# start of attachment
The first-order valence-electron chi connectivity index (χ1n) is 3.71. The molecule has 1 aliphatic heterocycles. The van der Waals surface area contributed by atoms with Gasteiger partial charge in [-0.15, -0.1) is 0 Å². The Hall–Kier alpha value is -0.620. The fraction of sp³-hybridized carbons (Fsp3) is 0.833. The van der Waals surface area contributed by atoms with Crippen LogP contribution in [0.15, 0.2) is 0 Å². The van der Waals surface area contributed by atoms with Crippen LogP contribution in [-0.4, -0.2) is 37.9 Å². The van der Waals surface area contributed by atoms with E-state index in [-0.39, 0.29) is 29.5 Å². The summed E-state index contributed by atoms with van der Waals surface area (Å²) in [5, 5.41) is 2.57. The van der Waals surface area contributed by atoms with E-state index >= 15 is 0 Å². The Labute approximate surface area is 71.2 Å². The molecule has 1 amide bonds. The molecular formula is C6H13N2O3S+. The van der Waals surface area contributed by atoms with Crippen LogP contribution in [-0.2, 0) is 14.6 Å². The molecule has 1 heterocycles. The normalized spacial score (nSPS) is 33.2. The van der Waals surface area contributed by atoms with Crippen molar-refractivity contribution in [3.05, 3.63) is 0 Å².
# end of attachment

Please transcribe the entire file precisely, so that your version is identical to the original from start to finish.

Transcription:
The first-order valence-electron chi connectivity index (χ1n) is 3.71. The molecule has 1 aliphatic heterocycles. The van der Waals surface area contributed by atoms with Gasteiger partial charge in [-0.15, -0.1) is 0 Å². The Hall–Kier alpha value is -0.620. The fraction of sp³-hybridized carbons (Fsp3) is 0.833. The van der Waals surface area contributed by atoms with Crippen LogP contribution in [0.15, 0.2) is 0 Å². The van der Waals surface area contributed by atoms with Crippen LogP contribution in [-0.4, -0.2) is 37.9 Å². The van der Waals surface area contributed by atoms with E-state index in [-0.39, 0.29) is 29.5 Å². The summed E-state index contributed by atoms with van der Waals surface area (Å²) in [5, 5.41) is 2.57. The van der Waals surface area contributed by atoms with E-state index >= 15 is 0 Å². The Labute approximate surface area is 71.2 Å². The molecule has 1 amide bonds. The molecular formula is C6H13N2O3S+. The van der Waals surface area contributed by atoms with Crippen LogP contribution in [-0.2, 0) is 14.6 Å². The molecule has 1 heterocycles. The normalized spacial score (nSPS) is 33.2. The van der Waals surface area contributed by atoms with Crippen molar-refractivity contribution in [3.05, 3.63) is 0 Å².